Advances in research and the emergence of regenerative medicines, gene therapies and other personalised targeted treatment plans comes high treatment costs and ensuring these treatments will be accepted by payers and reach patients is a pressing concern.
Working at governmental policy level, Haystack Project strives to ensure policy for access and reimbursement is fit for purpose and considers the unique challenges for treating rare and ultra-orphan rare diseases such as how patients define value vs. payers and how payment systems based on averages don't work for ultra-rare numbers.
Haystack Project is now a 501(c)(3) with a Board of Directors seasoned in reimbursement policy, and Saira now serves Haystack as the organisation’s senior policy consultant. Cyndi Goss, Chairman of Haystack's Board noted, "Saira's ability to unify divergent groups around a solution and a message is critical to our efforts, but the real strength of Haystack lies in the patient organisations that come together every month, and several times in between, to share their experiences and learn about the policies they may know little about on paper but see play out in their patients' lives every day"
Time for a dedicated Rare Cancer Policy Coalition
With the National Cancer Institute defining a rare cancer as fewer than 15 out of 100,000 incidence per year, Saira felt that a new initiative was required to tackle the unmet need in rare cancers. Rare cancers are often associated with poorer outcomes, late diagnosis and ineffective treatment options mean higher mortality rates for certain types of rare cancer. A lack of research in this area also results in knowledge gaps and little interest from drug developers, but despite these challenges new therapies do come to market and so it is crucial that these life-saving treatments are accepted by payers and reach patients. Similarly, the metrics and models used to assess “value” of new treatments are a poor fit in evaluating new, and potentially costly, cancer treatments. The advocacy community can and should play a pivotal role in determining what a potentially life-saving treatment is worth.
The Rare Cancer Policy Coalition (RCPC), created under the auspices of Haystack Project, focuses on rare and ultra-rare cancers. RCPC brings together cancer patient organisations to provide them with a powerful and collaborative voice.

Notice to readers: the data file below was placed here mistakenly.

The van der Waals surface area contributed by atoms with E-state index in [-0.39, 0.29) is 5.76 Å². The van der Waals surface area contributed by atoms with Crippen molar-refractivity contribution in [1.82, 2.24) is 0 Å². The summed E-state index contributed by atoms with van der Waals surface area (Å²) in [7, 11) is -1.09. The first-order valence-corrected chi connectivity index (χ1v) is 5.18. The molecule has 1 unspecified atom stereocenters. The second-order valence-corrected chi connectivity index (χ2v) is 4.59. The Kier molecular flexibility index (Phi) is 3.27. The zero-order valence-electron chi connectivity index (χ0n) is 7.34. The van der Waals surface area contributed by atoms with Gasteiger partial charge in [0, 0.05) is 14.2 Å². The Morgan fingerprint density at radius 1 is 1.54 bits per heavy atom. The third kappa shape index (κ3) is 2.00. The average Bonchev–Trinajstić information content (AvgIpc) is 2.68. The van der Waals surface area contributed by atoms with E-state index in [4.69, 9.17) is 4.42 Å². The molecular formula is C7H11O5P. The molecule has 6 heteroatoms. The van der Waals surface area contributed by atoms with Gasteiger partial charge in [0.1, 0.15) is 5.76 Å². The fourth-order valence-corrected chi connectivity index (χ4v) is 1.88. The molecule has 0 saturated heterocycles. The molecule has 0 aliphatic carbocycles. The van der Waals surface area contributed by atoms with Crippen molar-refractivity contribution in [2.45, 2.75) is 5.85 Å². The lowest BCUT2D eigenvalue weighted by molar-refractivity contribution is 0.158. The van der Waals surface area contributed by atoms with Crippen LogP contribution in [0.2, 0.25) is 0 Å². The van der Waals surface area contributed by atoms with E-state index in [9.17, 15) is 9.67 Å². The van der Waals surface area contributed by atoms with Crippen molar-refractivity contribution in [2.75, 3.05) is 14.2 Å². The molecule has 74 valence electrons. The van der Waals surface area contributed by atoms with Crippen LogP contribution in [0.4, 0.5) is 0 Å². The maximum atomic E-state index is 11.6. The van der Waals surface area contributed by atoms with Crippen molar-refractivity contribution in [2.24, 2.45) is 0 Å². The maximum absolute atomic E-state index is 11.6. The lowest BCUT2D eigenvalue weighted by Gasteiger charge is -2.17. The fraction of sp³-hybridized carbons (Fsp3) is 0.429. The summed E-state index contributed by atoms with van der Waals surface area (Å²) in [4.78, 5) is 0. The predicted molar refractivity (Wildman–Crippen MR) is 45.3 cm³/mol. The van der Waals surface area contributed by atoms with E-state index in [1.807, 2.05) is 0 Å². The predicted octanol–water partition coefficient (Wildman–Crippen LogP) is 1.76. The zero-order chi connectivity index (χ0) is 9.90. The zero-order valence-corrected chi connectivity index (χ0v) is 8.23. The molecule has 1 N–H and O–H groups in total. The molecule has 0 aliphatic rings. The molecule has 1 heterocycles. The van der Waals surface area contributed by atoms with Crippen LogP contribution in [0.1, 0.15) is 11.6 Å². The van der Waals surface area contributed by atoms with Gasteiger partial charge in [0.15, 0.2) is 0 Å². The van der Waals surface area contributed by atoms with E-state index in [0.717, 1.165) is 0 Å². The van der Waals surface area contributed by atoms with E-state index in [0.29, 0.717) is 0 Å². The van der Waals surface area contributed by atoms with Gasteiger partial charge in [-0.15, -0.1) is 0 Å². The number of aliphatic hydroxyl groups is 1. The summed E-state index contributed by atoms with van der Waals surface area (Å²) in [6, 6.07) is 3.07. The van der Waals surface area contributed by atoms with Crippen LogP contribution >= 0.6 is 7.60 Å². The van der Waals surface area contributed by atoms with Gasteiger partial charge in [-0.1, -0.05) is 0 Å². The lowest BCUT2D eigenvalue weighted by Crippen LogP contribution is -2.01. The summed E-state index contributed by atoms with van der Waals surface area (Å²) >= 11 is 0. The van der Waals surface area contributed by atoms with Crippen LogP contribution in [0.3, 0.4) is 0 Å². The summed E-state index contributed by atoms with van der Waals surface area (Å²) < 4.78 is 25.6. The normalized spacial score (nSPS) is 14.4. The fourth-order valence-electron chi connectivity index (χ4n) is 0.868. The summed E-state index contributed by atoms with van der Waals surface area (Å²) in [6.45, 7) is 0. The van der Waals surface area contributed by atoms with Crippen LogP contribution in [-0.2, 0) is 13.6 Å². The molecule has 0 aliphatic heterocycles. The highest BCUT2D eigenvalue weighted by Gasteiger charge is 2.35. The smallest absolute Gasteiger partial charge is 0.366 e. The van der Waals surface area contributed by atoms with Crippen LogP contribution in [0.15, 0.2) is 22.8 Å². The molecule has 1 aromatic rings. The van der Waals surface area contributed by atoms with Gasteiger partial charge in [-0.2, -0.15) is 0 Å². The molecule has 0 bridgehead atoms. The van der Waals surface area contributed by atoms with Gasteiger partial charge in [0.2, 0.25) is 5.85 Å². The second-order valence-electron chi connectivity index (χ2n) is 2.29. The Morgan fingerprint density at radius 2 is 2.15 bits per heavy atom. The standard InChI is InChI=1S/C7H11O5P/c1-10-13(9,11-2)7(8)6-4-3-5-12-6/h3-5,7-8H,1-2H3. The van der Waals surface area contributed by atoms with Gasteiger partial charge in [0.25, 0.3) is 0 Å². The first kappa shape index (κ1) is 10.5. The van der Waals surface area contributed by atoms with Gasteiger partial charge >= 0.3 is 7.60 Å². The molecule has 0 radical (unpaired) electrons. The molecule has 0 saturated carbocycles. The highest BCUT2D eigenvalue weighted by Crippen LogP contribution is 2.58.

RCPC provides participants a platform for focusing specifically on systemic reimbursement barriers and emerging landscape changes that impact new product development and treatment access for rare cancer patients. It is the only rare cancer coalition developed just to focus attention on reimbursement, access and value issues across the rare cancer community. Working within the Haystack Project enables RCPC participants and rare and ultra-rare patient advocates to leverage synergies and common goals to optimise advocacy in disease states where unmet need is high and treatment inadequacies can be catastrophic.
Haystack Project CEO, James Caro, whom worked with Saira in previous roles, said, "Saira has consistently proven that working with the leaders of advocacy organisations and their patients enriches every policy effort. The RCPC is a natural development since Saira has been steeped in oncology policy almost since the beginning of her career."
Working together with researchers, physicians, patients and industry is the most powerful way I know to make the case for rare patients’ needs
“Working together with researchers, physicians, patients and industry is the most powerful way I know to make the case for rare patients’ needs. Systemic barriers to treatment for really rare conditions must be eliminated. Our reimbursement system is the product of a time when we didn’t know if the Orphan Drug Act would work. Well, we now know it has worked and we haven’t adjusted for it on the payer side. Without those changes, we systematically discriminate against ultra-rare patients. This work reminds me why I’ve loved this field for over 25 years.”
Saira is President and CEO of Connect 4 Strategies. She earned her law degree from the University of Viriginia and has worked in the U.S. Congress, Medtronic, Pfizer and Sanofi before starting Connect 4. The board of directors are listed at www.haystackproject.org
To find out more about the Haystack Project or the Rare Cancer Policy Coalition please contact Saira at Saira.Sultan@haystackproject.com
And visit https://haystackproject.org/ and https://haystackproject.org/rare-cancer-policy-coalition
Rare Revolution Editor